One year after thousands of supporters of former President Donald Trump stormed the U.S. Capitol in an attempt to protest and disrupt the certification of Joe Biden’s victory in the 2020 presidential election, the results of a new national UMass Amherst Poll released Dec. 28 show 71% of Republicans – and one-third of the nation – continue to believe that Biden’s victory was illegitimate, and that Republicans continue to blame Democrats, Antifa and the Capitol Police for the events of Jan. 6. They also oppose both the continuation of law enforcement efforts to prosecute the rioters and attempts to learn more about what happened that day. (WCVB-TV 5 Boston, WBUR RadioNews Office release 1/3/22)

Tatishe Nteta, Associate Professor of Political Science and Director of the UMass Poll is quoted in an article about the Massachusetts lieutenant governor race. He says the primary for the race is “potentially more exciting than the top of the ticket. You would never think that would happen.” (Globe, 12/28/21)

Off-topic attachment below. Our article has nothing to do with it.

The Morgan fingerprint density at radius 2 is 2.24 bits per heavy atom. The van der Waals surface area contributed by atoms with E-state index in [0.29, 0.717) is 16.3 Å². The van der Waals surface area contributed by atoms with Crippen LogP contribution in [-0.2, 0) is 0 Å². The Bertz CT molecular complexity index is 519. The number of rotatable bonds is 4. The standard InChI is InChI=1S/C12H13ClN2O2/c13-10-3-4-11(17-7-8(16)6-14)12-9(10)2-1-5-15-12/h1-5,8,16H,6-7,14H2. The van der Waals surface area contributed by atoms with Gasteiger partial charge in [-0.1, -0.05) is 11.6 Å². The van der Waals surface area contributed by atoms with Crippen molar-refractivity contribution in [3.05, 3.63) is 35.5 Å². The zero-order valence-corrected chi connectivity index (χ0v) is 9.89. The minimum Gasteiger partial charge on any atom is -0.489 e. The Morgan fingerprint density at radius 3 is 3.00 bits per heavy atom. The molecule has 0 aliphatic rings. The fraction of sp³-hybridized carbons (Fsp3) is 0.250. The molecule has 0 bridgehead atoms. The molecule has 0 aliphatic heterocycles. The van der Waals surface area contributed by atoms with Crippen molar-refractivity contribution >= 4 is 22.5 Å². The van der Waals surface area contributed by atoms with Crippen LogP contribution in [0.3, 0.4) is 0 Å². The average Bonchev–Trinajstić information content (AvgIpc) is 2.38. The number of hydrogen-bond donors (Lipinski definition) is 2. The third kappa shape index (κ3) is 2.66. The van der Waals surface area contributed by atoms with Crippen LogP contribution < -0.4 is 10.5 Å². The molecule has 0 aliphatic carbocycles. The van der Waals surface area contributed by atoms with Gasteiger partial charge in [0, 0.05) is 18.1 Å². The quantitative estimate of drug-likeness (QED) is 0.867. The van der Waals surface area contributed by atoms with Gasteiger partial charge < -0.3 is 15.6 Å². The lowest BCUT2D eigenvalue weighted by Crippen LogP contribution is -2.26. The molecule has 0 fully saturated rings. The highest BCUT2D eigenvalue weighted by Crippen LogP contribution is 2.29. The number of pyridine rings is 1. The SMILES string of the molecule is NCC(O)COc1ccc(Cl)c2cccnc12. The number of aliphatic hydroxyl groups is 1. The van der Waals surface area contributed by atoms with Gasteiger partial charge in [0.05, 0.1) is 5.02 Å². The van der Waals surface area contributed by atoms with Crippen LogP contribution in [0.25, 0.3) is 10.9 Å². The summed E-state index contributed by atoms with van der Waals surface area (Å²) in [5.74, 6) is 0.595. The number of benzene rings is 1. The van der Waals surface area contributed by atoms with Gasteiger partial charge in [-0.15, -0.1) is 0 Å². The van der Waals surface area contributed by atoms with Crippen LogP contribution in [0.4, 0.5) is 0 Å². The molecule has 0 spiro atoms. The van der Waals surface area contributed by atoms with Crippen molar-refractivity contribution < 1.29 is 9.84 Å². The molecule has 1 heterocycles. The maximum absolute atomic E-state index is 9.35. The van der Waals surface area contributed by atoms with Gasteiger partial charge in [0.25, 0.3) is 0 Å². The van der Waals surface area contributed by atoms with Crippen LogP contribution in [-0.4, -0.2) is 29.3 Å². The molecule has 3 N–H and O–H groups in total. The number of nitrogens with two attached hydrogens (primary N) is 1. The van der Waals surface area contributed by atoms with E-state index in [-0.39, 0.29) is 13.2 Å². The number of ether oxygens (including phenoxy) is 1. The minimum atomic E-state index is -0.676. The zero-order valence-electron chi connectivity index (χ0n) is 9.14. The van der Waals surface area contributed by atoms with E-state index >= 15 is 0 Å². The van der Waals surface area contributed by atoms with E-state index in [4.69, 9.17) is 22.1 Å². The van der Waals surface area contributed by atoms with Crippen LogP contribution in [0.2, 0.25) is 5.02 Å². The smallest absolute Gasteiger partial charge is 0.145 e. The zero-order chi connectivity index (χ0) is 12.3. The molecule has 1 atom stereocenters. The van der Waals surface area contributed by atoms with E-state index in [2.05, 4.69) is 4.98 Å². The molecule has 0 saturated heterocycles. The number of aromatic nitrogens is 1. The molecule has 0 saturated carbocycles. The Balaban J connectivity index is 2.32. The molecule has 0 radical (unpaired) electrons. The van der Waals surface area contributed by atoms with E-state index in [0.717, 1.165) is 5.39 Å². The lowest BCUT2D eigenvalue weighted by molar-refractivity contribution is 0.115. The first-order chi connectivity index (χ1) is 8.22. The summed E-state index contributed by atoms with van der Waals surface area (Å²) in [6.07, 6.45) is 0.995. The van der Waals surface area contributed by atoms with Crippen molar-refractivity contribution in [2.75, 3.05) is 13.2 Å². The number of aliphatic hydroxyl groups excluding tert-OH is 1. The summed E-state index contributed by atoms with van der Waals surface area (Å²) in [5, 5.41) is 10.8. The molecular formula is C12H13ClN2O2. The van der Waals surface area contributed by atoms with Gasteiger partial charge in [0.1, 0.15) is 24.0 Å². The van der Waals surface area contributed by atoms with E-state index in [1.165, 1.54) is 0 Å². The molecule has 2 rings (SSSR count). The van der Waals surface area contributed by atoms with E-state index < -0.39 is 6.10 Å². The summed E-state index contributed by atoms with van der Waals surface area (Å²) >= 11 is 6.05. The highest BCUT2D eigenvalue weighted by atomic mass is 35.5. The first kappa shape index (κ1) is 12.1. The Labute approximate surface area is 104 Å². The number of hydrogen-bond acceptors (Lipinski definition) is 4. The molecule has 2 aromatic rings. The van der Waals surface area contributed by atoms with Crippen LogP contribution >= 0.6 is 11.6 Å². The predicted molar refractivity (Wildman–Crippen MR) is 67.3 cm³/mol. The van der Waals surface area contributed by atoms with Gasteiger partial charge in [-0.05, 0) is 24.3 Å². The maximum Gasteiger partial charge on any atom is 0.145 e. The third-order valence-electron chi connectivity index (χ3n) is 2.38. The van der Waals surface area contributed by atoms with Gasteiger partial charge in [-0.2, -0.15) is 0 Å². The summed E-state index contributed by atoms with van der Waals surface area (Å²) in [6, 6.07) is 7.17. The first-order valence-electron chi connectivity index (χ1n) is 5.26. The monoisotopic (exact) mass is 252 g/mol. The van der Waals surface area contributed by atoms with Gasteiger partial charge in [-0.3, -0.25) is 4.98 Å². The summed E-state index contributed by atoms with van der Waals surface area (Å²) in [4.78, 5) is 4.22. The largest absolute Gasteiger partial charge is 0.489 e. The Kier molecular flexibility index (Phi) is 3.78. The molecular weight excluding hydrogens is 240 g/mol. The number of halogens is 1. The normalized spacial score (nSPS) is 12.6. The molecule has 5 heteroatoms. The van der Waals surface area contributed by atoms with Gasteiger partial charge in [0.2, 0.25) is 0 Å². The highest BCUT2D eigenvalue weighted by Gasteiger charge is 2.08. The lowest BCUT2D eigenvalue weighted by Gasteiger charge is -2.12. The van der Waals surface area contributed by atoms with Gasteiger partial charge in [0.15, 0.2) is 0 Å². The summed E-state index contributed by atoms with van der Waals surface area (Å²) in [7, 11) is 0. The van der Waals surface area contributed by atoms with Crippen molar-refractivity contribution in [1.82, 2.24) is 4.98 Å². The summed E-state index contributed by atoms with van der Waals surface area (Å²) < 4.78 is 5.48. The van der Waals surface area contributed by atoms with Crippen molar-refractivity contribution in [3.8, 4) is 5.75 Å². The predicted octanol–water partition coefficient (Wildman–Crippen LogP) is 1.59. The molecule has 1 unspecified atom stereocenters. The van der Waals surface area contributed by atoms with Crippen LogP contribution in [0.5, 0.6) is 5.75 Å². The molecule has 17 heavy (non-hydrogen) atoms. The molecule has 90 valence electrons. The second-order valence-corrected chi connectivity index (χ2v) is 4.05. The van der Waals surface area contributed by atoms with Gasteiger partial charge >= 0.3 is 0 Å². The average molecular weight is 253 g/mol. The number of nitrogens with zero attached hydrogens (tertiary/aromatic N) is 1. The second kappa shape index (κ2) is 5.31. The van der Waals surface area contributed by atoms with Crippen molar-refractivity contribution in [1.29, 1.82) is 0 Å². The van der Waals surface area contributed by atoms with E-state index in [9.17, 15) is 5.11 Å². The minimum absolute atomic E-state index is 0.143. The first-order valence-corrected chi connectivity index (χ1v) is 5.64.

Tatishe Nteta, Associate Professor of Political Science and Director of UMass Poll is quoted in a WGBH story on the prospect of Attorney General Maura Healey running for Governor of Massachusetts in 2022. Most folks on Beacon Hill — whether Democrats, Republicans, bureaucrats, or the mice in the walls — fully expect Attorney General Maura Healey to run for governor next year. So why hasn't Healey, who is expected to lead the Democratic field if she enters the race, officially declared herself a candidate and started her campaign in earnest? Because even as an undeclared candidate, Healey appears to be so far ahead of the pack of three already declared Democratic candidates, that there are very few political downsides to waiting, strategizing and preparing to compete for an open seat now that Gov. Charlie Baker is out of the race. "That might come in the next few days, or it might come sometime in the new year. But I don't think it puts her, given the state of the Democratic field, at any real disadvantage," said Professor Tatishe Nteta. (WGBH, 12/16/2021)